Preached by Lesley McCormack on October 25th 2015.
The work of the Holy spirit never fails to surprise and amaze me!! When this date was agreed for Flynn’s baptism, I had no idea what the readings might be but as the time drew nearer and I began to prepare for this morning I was delighted, because in many ways, there couldn’t be more perfect passages of scripture for a baptism than those we have heard this morning.
The words of Jeremiah speak comfort to a people struggling to find meaning in the national catastrophe through which they are living and their struggle for survival. Thank God, we are living in relatively peaceful times, and certainly we are not experiencing disaster of the magnitude that was the backdrop to Jeremiahs writing about 600 years BC. But all of us experience challenges of one kind or another in our lives at some point; being a follower of Christ (for that is what baptism is about) does not give us immunity from the pains, sorrows and challenges of life; while we might hope otherwise neither Flynn, nor indeed any one of us here this morning, will be immune from this. And it is at such times that the words of Jeremiah continue to be a source of comfort, hope and encouragement to pilgrims on the road of life.
And in the story of Bartimaeus we glimpse both the trusting faith of a would-be disciple and the blindness of those who already are followers of Christ and yet struggle to comprehend the full reality and implication for their lives of his life, teaching and example. In this story we glimpse the darkness and light within each one of us and hear those wonderfully intimate words of Jesus saying “What do you want me to do for you?”. As these words transformed the life of a blind beggar who then immediately responded by following Christ ‘along the way’ so those same words, spoken to each of us at different times throughout our lives, have the same power to transform our lives and draw us ever deeper into that relationship that comes from being part of the Body of Christ. But the story of Bartimaeus is also about the blindness of those who were following Jesus, who had been listening to his teaching, and yet were unable to see as Jesus longed for them to see. The crowd surrounding Jesus were blind to the needs of the most vulnerable, blind to the reality that the Kingdom of God turn the values of the world upside down and inside out. Jesus asked James and John ‘What do you want me to do for you’. Their response was to ask for places of authority, honour and status. They were blind. But when that same question was asked of Bartimaeus, all he wanted was to be able to see, and when he regained his sight, he immediately followed Jesus on the way, on the road that would lead to Jerusalem. But it was a blind man, vulnerable, regarded by so many as a nobody, it was this person who showed the crowd what it really meant to be a follower of Christ.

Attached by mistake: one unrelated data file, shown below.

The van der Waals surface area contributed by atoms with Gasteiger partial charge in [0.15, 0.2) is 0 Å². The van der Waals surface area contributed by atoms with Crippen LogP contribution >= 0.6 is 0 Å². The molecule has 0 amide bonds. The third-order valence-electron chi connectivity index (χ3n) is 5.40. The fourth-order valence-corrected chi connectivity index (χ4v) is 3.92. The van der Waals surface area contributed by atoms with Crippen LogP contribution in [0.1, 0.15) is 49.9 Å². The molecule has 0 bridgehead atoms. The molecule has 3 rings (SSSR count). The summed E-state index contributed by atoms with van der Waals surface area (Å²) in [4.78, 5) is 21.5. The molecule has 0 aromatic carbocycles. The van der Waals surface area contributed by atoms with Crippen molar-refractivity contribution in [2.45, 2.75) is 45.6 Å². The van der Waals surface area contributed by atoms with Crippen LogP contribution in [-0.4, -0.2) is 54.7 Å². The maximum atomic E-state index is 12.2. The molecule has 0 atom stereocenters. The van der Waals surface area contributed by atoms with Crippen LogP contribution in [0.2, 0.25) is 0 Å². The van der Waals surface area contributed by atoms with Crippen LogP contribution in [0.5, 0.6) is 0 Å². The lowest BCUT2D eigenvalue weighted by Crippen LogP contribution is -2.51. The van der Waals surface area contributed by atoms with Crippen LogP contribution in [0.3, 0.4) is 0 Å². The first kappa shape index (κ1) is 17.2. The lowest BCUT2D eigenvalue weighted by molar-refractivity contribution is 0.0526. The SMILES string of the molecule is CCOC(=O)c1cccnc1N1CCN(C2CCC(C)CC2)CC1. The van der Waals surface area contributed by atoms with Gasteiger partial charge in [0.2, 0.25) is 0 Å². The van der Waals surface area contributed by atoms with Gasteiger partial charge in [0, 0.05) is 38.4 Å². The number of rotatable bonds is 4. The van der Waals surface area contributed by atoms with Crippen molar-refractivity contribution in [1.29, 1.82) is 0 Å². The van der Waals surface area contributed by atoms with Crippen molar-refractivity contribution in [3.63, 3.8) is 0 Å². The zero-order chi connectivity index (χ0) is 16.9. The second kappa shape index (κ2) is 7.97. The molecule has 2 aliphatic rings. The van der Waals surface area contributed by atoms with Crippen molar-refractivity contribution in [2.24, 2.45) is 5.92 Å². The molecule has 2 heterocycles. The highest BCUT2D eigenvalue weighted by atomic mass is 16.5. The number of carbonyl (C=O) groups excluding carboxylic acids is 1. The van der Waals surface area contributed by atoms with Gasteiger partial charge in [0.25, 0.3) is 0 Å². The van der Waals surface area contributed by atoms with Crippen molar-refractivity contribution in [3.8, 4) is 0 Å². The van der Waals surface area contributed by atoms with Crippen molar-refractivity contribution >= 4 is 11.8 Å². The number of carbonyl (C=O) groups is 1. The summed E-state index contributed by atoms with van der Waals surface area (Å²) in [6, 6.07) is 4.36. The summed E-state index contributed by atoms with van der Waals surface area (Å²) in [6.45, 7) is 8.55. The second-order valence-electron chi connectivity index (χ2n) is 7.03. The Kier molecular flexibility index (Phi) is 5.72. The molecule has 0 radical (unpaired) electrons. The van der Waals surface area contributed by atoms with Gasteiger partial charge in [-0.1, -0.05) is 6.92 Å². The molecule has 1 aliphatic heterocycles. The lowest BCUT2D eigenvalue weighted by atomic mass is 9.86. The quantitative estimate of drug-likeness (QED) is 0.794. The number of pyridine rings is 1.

So the story of Bartimaeus reminds us too that it is those whom we least expect who will teach us most about what it means to love God and follow Christ. The story of Bartimaeus reminds us that it is the most surprising people who will teach us most about what it means to be a part of the community that Christ called into being – the common life of the church, the community of the baptised. And it is into this community that in a few minutes, Flynn will be baptised.
Through the waters of Baptism we are drawn in to a relationship with God who calls us by name and longs for us to become fully the person he created us to be. When I visited Gayle and Steve at home recently I was entranced by a glorious photo of Flynn – an underwater picture of him swimming – completely at ease, completely and fully himself. It was for me an image of something of what baptism means.
In Baptism, our lives are bound to the life of Christ and we commit to a way of life that gives life – that shines like a light in the dark corners of our lives, our communities, our nation and our world. In these early years, Flynn’s parents and Godparents through God’s grace, will teach him by their example what this means.
Throughout the journey of this little boy, stories will be shared – stories of the family, of life, stories of faith and hope, strength, courage and love. As he grows, he will hear stories about God’s relationship with his children, as they endeavour to make sense of their lives and the circumstances in which they find themselves; a narrative that speaks of God’s constancy and love for all his children; a narrative that speaks of light and hope; a narrative that, I hope with the encouragement, Flynn will continue to return to throughout his life.
But we begin with water, the stuff of life itself, without which nothing can survive. Yet water can also drown and destroy. Baptism is about both these – symbolising the movement from death to life – from being self-centred to God-centred. This morning, the water flowing over Flynn’s head will symbolise that movement to new life; and in that action is brought together all the mixed stuff of life – joy and sadness, life and death, human frailty and God’s transforming love which says to this little boy and to each of us – “What do you want me to do for you?” Amen